First Aid for Writing: Band-aid Verbs
All of us who have to produce critical writing about literature, as you do in your three written assessments, tend to fall into dull and repetitious use of verbs.
Here are 10 verbs that you might add to your critical vocabulary to improve your style. This kind of work can really lead to an better mark in the criterion that evaluates the way you express yourself — to say nothing of how far it will put you ahead of your university peers.
However, don’t kid yourself: you can’t just make a list and think it will get into your writing by osmosis. You need to set yourself a goal: choose one or two of these and use it (or them) everywhere, in all your IB subjects. You may slip up on the precise way you use the word at times but eventually you’ll be distinguishing yourself by your “articulate,” “sophisticated” use of the language. Here are the 10; you many know what many of them mean, but do you use them?
adumbrate: instead of ‘suggest,’ ‘hint,’ ‘imply,’ ‘forecast,’ ‘predict.’
characterize: (Yes, you use it all the time when talking about literary charcters, but do you use it when talking about a writer’s particular style? as in ‘describe,’ ‘portray,’ ‘identify.’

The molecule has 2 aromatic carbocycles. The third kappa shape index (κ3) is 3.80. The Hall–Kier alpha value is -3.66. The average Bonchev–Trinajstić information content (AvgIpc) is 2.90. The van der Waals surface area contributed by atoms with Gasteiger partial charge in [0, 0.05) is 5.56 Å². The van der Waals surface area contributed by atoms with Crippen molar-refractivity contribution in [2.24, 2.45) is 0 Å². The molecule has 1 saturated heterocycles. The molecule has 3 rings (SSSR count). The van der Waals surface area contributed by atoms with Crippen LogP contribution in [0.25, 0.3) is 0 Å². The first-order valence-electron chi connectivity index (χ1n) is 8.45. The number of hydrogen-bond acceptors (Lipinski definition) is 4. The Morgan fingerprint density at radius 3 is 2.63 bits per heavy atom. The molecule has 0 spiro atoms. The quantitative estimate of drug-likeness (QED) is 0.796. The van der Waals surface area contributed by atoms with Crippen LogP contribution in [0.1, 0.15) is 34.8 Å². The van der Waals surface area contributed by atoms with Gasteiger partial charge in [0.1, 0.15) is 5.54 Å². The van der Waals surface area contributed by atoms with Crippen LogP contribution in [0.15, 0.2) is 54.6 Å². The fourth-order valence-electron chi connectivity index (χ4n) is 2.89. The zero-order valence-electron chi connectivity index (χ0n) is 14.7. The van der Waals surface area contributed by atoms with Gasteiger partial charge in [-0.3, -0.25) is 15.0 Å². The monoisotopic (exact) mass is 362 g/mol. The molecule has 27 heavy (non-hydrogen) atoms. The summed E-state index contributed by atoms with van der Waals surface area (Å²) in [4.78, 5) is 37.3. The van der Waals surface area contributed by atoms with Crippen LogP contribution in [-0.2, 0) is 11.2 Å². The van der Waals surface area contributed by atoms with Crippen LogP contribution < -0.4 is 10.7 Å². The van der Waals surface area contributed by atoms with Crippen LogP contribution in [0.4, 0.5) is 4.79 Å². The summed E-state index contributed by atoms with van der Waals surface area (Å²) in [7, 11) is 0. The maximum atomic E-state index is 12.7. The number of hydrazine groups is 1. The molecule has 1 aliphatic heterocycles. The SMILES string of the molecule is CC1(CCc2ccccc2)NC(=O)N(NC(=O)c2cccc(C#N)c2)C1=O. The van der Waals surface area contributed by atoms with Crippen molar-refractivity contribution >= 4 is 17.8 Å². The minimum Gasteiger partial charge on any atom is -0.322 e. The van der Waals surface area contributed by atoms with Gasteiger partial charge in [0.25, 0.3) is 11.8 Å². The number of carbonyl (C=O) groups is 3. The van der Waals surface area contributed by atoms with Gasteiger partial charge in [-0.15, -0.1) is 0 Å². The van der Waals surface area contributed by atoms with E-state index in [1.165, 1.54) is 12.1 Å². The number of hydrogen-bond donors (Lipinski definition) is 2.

contend: instead of ‘argue’ or ‘assert.’
depict: not a particularly exotic word but a bit more interesting than ‘show’ and a good variance from ‘illustrate’ or ‘describe.’
embody: instead of ‘exemplify’ or ‘illustrate’ or ‘portray’
explicate: a lot of what you do in Paper 1, for example, is explication; however, the word can be used for ‘explain,’ ‘clarify,’ or ‘interpret.’
imply: maybe you already use it, but if you are like many people, you mix it up with infer; the first puts meaning in, the other draws meaning out: get them straight!
intimate: yes, this is a verb, too and can be a lively substitute for ‘imply’ or ‘suggest.’
render: not commonly found in student writing but works well in place of ‘deliver,’ ‘submit,’ ‘translate,’ ‘give.’
validate: ‘demonstrate,’ ‘support’ or ‘give value to.’ It has a scientific ring to it, but can also be used quite successfully in critical writing.
Good luck with it all! As an examiner, I hope to recognize you by your verbs.